Union questions Five's Sky news deal as ITN loses out

Kirsty Young remains face of Five News after Shaw’s ‘better value’ deal

The future of around 60 ITN journalists working on the Five News bulletins remained unsure this week after the news broadcaster lost the contract to provide the channel’s news service.

The NUJ also voiced concern that Sky News, the winning bidder, would not be able to provide a “distinctive” news service for Five News. However, Five has strongly refuted suggestions that journalists need fear for their futures.

Praising the work of journalists who “built a programme that is respected throughout the industry and has broken new ground” under ITN’s stewardship since the launch of Channel Five in 1997, NUJ national broadcast organiser Paul McLaughlin said the news was a “really heavy blow” to staff. He expressed concern that Sky would not be able to match ITN’s level of service.

“I’d be highly suspicious that Sky could match that in terms of its distinctiveness or putting in a dedicated service that will deliver on-screen.

One of the failings in the plans is that they seem to be indicating a heavy reliance on Sky News,” he said.

“What we don’t want is for it to be stripped out as another ‘Sky News On Terrestrial’ – unfortunately Sky’s record on this is very poor when you look at its previous incursion into terrestrial news with RI:SE.”

McLaughlin added that the union had “serious concerns about the nature of the negotiations” and whether Sky agreed “a proper price with Five for the production of this service”.

Sky News will provide the channel’s bulletins for five years from 1 January 2005, a contract thought to be worth in excess of £7m per year.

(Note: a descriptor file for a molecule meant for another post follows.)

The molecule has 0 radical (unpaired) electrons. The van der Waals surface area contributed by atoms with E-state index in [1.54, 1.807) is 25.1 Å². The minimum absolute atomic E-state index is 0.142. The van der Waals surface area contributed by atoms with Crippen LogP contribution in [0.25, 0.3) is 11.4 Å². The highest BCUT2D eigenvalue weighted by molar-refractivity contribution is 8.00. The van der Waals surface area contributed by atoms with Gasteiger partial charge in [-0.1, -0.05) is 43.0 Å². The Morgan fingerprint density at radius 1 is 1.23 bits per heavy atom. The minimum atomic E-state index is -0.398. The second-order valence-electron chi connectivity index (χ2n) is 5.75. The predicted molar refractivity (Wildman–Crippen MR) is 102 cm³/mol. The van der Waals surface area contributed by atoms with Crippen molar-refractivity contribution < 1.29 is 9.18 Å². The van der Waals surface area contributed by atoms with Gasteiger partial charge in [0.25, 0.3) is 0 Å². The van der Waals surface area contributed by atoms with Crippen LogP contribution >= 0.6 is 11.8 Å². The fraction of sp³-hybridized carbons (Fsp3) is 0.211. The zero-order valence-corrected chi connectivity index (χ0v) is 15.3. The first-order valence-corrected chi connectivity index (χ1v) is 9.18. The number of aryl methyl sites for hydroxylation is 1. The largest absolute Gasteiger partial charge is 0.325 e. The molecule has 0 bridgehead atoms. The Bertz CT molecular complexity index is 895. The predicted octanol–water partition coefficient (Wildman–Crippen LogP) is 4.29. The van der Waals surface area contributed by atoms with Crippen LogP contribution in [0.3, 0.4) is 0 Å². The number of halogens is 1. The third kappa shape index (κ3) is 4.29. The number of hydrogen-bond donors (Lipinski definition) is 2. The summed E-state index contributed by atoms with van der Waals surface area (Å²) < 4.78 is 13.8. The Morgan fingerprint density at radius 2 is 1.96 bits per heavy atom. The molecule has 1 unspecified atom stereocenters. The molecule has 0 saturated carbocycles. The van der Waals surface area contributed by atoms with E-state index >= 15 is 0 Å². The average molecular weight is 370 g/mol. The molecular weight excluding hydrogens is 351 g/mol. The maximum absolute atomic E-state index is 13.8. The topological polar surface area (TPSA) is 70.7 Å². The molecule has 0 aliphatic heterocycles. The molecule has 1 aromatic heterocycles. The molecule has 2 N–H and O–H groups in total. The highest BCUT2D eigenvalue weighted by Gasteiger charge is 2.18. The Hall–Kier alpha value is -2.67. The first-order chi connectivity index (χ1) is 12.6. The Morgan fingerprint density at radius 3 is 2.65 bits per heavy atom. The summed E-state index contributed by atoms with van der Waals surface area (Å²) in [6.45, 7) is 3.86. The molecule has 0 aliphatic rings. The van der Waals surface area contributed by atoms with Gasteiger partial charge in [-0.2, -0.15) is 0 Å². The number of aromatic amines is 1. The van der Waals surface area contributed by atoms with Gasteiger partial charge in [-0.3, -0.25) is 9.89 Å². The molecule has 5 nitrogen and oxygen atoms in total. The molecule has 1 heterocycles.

Both ITN and Five accepted there would be legal obligations to the journalists relating to the transfer of employees’ terms and conditions, when contracts are taken over.

And Chris Shaw, senior programme controller at Five, told Press Gazette: “The protection of employees’ rights in these situations has never been stronger than it is now. I think it is very unhelpful for the union to be winding people up at a time when they feel extremely vulnerable.

“There will be an open and honest consultation and transition process and to suggest otherwise is very unfair.”

ITN has done an “amazing job” over the past seven years, he added. “My last job was as an ITN person setting up Channel 5 News, so this wasn’t a particularly enjoyable experience. But moving forward, I honestly believe we’re going to get better value by going to Sky.

“It can offer us unrestricted access to its existing operation. And it’s not something that ITN is really in a position to do.”

Head of Sky News Nick Pollard said that the work for Five would “draw on new and existing resources and reflect all the authority and dynamism displayed by Sky over the past 15 years”. Sky News is RTS news channel of the year.

ITN said it lost the Five News contract because the winning bid was too low, and the broadcaster was not prepared to “compromise the quality or indeed the stability of the rest of the business, particularly after spending two years building the business back into profit”.

By Wale Azeez

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